by fritzmom on 02 October 2019 - 16:10
Seven weeks ago, the vet started my twelve year old, very healthy, chow/shephard mix on Vetprofin/Rimadyl for arthritic pain. By the third week, he was refusing to take the pill, so I sprinkled it in his food. At four weeks, he started eating less and less. Stopped the pills. He stopped eating completely. Took him to the vet who couldn't believe the Rimadyl was the cause. He gave him antibiotics. Never could get him to eat another bite or take the antibiotics. He was so sick...only panting shallowly, drinking lots of water and just lying there. Nothing I did helped. Seven days after the vet visit, he died. I am heartbroken that something I gave my precious pet killed him. Has anyone else had this experience with Rimadyl?
by Crickett on 02 October 2019 - 20:10
by GSCat on 03 October 2019 - 07:10
Hugs and prayers.
For anyone having an issue with dog medication/treatment and questioning deep down what the vet is saying, it may be prudent to obtain a second opinion (just like people). I did this for a cat once, and was really glad I did.
Here are a couple of websites I've found to be helpful for veterinary drugs and toxicities:
And for feline diabetes:
Hope no one needs these, but in case they do, hope they help.
by DuganVomEichenluft on 03 October 2019 - 10:10
I went through multiple vets (traditional) before finding a holistic vet. I wish I had found her years ago.
Crickett, my advice is get your dog to a holistic vet or at least get bloodwork ran immediately.
by apple on 03 October 2019 - 10:10
by emoryg on 03 October 2019 - 11:10
Apple, I think the dog may have been started on the Previcox and then started developing signs of the UTI.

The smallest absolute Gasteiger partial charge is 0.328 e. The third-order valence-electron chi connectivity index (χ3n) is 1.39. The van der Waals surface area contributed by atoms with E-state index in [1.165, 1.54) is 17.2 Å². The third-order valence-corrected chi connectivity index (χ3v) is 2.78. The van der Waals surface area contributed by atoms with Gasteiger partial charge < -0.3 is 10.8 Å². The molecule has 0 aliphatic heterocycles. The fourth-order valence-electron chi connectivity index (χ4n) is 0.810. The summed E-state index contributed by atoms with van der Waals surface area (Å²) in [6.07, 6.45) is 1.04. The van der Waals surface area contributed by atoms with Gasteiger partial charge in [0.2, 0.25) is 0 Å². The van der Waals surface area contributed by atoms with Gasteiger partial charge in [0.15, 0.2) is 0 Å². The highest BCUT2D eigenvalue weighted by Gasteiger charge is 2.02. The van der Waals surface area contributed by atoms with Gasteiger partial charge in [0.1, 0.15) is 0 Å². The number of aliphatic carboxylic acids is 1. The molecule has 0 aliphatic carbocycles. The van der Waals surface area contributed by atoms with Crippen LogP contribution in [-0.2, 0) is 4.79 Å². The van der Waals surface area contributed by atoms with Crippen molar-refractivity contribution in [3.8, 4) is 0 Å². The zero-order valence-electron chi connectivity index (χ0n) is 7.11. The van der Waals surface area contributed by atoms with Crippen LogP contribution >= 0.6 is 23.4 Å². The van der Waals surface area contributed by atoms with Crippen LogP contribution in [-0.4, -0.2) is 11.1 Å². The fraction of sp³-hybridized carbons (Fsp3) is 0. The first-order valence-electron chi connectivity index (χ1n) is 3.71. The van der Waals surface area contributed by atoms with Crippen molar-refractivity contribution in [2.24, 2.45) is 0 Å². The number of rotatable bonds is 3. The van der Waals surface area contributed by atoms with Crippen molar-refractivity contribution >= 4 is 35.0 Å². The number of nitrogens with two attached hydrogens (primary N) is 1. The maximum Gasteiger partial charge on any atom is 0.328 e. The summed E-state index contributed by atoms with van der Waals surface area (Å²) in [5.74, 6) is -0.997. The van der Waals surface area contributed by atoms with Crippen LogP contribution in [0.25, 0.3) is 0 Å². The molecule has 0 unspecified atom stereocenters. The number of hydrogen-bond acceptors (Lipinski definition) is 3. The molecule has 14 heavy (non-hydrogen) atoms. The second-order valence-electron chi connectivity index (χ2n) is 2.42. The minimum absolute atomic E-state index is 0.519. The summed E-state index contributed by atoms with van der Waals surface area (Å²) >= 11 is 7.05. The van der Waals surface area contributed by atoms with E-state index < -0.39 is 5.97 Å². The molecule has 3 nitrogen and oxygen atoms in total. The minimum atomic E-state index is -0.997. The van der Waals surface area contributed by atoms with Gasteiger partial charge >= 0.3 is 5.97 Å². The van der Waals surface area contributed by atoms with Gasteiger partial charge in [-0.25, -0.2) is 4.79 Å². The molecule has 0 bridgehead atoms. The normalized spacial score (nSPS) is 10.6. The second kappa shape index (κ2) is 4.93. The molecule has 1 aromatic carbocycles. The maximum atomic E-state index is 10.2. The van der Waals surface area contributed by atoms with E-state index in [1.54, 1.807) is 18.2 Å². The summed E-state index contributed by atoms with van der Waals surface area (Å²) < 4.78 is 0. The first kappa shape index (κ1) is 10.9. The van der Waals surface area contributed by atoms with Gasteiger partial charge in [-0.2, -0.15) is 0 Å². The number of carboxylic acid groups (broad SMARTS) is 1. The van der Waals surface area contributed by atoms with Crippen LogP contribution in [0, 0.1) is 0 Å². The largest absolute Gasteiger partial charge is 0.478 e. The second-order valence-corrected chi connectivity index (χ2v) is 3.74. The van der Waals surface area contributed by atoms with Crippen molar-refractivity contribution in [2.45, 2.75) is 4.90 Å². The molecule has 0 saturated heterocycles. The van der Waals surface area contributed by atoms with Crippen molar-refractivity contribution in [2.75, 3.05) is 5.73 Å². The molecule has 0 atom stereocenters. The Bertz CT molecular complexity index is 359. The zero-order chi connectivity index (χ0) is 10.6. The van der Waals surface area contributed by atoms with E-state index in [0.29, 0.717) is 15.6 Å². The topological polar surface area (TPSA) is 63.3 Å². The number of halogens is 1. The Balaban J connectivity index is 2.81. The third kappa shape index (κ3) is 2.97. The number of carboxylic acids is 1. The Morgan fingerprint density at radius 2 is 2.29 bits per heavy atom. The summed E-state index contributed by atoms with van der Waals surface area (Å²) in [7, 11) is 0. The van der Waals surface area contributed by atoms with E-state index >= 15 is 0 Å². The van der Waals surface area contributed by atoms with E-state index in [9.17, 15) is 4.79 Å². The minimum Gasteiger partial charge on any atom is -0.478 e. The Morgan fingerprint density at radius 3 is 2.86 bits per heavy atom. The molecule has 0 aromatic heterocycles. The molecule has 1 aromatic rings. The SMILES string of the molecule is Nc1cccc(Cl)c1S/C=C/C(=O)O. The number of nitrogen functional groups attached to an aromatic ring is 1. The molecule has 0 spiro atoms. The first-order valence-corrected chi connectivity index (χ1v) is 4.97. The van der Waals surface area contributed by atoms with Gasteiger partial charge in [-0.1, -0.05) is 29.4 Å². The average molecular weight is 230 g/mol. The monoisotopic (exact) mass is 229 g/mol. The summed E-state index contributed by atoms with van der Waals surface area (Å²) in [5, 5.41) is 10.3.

NSAIDs have been shown to help an uncomplicated UTI, but inferior to antibiotics.
by apple on 03 October 2019 - 12:10
From what I have read about NSAIDS for dogs, if the dog tolerates them they are fine, but if not, they can kill the dog. I have also read that some NSAIDS for dogs were developed for humans but failed trials because they were too unsafe. I think Tramadol is much safer for pain, but because of the opioid epidemic, Vets either don't want to prescribe it or have to go through some special procedure even though Tramadol is such a low potency opiate, it doesn't make people high. Researchers are also finding that NSAIDS for people are more toxic than previously thought.
by jillmissal on 15 October 2019 - 00:10
by astrovan2487 on 15 October 2019 - 01:10
Tramadol/Ultram definitely does get people high. It is prescribed more often because it does not cause severe physical addiction and withdrawal symptoms as traditional pain killers as well as it not being as potent.
by apple on 15 October 2019 - 11:10
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